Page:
From Academic Kids

Latria is a Greek term used in Roman Catholic theology to refer to the highest form of worship of God. It is sacrificial in character, and may be offered only to God. Roman Catholics offer other degrees of reverence to the Blessed Virgin Mary and to the Saints; these non-sacrificial types of reverence are called hyperdulia and dulia, respectively. This distinction, written about as early as St. Augustine and St. Jerome, was detailed more explicitly by St. Thomas Aquinas in his Summa Theologica, A.D. 1270, II II, 84, 1 ( "Reverence is due to God on account of His excellence, which is communicated to certain creatures not in equal measure, but according to a measure of proportion; and so the reverence which we pay to God, and which belongs to latria, differs from the reverence which we pay to certain excellent creatures; this belongs to dulia, and we shall speak of it further on (II II 103 3 ("; in this next article St. Thomas writes: "Wherefore dulia, which pays due service to a human lord, is a distinct virtue from latria, which pays due service to the lordship of God. It is, moreover, a species of observance, because by observance we honor all those who excel in dignity, while dulia properly speaking is the reverence of servants for their master, dulia being the Greek for servitude." From St. Thomas it is apparent that a clear distinction exists among latria and forms of dulia within Catholic theology.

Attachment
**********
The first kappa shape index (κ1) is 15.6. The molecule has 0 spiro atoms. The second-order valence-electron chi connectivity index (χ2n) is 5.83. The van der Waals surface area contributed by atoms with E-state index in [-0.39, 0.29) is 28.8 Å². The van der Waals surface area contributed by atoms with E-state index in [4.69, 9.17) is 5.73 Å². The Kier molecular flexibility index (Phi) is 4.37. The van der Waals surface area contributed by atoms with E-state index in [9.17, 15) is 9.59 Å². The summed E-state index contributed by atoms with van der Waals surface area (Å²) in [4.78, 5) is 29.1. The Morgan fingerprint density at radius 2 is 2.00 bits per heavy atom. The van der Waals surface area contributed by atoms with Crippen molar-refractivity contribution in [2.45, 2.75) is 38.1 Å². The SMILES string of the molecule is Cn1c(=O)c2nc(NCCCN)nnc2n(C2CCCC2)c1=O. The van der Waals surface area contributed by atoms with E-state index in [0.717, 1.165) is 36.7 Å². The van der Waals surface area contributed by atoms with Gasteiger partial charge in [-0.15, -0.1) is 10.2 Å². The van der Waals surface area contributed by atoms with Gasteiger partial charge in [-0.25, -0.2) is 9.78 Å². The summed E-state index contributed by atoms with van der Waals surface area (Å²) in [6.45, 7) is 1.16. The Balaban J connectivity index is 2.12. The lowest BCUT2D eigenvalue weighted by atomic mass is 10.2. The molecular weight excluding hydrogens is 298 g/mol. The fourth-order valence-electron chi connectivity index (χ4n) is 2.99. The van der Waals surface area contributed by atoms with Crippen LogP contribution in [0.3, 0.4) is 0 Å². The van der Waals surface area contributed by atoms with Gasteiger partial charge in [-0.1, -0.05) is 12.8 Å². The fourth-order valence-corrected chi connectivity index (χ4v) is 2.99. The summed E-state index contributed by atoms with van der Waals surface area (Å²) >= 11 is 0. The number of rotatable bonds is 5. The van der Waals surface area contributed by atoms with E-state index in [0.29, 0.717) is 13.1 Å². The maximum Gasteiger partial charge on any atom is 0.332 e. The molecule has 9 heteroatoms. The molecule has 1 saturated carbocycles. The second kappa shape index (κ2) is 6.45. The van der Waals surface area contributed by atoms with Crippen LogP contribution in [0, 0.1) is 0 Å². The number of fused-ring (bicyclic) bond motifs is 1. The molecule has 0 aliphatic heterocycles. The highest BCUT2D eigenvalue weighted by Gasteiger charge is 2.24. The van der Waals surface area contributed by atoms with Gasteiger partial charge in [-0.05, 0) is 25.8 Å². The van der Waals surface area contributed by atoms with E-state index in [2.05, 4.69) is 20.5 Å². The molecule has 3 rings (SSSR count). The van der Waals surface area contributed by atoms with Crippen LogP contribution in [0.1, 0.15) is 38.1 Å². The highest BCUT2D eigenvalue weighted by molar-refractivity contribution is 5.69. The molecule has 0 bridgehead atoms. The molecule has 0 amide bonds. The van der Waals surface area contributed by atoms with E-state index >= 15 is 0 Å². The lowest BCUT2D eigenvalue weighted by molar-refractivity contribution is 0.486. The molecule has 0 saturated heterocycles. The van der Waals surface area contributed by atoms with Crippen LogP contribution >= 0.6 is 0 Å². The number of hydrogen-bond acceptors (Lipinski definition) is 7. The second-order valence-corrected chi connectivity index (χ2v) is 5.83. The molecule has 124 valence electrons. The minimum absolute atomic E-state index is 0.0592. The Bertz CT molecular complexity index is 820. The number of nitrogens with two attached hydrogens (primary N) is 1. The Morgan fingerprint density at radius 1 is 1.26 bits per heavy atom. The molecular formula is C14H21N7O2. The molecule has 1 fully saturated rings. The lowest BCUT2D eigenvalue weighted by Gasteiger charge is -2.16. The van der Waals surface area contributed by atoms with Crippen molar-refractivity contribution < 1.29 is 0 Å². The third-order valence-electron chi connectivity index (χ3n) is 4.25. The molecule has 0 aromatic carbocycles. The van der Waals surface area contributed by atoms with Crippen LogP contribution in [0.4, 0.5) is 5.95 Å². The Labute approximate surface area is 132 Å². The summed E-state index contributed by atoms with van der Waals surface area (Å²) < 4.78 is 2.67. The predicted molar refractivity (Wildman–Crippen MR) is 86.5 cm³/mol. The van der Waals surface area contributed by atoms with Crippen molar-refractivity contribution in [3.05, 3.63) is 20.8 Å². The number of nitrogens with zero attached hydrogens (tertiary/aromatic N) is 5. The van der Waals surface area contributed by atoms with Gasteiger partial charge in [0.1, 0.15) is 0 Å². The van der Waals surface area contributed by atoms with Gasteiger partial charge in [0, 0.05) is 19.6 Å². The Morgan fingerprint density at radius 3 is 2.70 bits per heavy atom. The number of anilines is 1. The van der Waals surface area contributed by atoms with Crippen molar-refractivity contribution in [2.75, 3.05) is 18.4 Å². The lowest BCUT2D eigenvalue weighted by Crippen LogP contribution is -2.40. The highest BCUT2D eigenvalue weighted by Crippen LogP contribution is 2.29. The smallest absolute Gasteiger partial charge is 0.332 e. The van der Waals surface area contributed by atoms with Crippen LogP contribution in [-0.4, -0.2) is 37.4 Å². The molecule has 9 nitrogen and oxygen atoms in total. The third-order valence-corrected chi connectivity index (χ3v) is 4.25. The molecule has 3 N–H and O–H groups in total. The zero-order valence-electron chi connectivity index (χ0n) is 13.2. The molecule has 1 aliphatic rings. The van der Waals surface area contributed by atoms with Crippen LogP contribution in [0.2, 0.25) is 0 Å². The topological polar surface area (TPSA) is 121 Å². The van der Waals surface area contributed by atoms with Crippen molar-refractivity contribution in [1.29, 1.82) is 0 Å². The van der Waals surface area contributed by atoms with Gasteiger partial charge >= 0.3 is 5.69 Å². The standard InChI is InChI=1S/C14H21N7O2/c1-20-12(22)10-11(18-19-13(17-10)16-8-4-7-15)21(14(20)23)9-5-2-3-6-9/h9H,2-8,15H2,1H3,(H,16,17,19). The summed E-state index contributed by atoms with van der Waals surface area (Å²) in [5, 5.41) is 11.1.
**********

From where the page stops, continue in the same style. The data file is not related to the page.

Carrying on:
Roman Catholics, Anglicans, Eastern Orthodox Christians especially adore with latria during their religious service, the Mass or Divine Liturgy. Other religious groups, such as Protestants and Muslims, do not have a Eucharistic sacrifice; Catholics consider that they literally participate in the sacrifice at the foot of Calvary, that what Christ offered once "participates in the divine eternity" (CCC 1085 (, and thus have a very active sense of the worship of latria.

Protestants and others fault Catholic and Orthodox Christians for revering Mary or the Saints, declaring their distinction among latria, hyperdulia, and dulia to be hair-splitting, and furthermore reject Augustine, Jerome, Thomas de Aquina, and others as authorities. Protestantism considers the Catholic conception of the central religious service to be an error, arguing that the sacrifice of the Cross was unique (which Catholics also believe), and needn't and shouldn't be repeated, Heb 6:6, 9:25-28 ( Catholics counter this with verses such as Malachi 1:10-11 ( and by stating that they don't "repeat" the Sacrifice of the Cross but they re-present it (make it present again). Protestantism also contends that the sacrificial aspect of Mass was unknown to the Primitive Church and is opposed to the Bible both in its general sense and specific instructions. The former assertion is a question of historical fact which Catholics answer with the writings of the early Christians and the Church Fathers; the latter is a matter of Scriptural interpretation, which Catholics contend is determined by the Church's Magisterium (bound by "Sacred Tradition"), and which Protestants contend is determined by the individual.

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